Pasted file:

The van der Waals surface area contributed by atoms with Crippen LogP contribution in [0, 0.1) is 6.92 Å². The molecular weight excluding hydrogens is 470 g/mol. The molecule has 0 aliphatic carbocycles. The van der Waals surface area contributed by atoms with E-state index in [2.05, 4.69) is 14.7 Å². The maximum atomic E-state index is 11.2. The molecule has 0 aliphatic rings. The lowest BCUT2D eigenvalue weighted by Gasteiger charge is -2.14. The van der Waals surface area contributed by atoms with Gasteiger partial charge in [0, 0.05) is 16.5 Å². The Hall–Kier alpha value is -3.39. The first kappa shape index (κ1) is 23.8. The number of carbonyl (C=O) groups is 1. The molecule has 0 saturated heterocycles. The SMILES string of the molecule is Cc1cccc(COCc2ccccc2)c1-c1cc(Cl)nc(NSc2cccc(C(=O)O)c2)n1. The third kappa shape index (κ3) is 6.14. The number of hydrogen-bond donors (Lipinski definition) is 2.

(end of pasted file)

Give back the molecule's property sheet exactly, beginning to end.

The van der Waals surface area contributed by atoms with Crippen LogP contribution in [0, 0.1) is 6.92 Å². The molecular weight excluding hydrogens is 470 g/mol. The molecule has 0 aliphatic carbocycles. The van der Waals surface area contributed by atoms with E-state index in [2.05, 4.69) is 14.7 Å². The maximum atomic E-state index is 11.2. The molecule has 0 aliphatic rings. The lowest BCUT2D eigenvalue weighted by Gasteiger charge is -2.14. The van der Waals surface area contributed by atoms with Gasteiger partial charge in [0, 0.05) is 16.5 Å². The Hall–Kier alpha value is -3.39. The first kappa shape index (κ1) is 23.8. The number of carbonyl (C=O) groups is 1. The molecule has 0 saturated heterocycles. The SMILES string of the molecule is Cc1cccc(COCc2ccccc2)c1-c1cc(Cl)nc(NSc2cccc(C(=O)O)c2)n1. The third kappa shape index (κ3) is 6.14. The number of hydrogen-bond donors (Lipinski definition) is 2.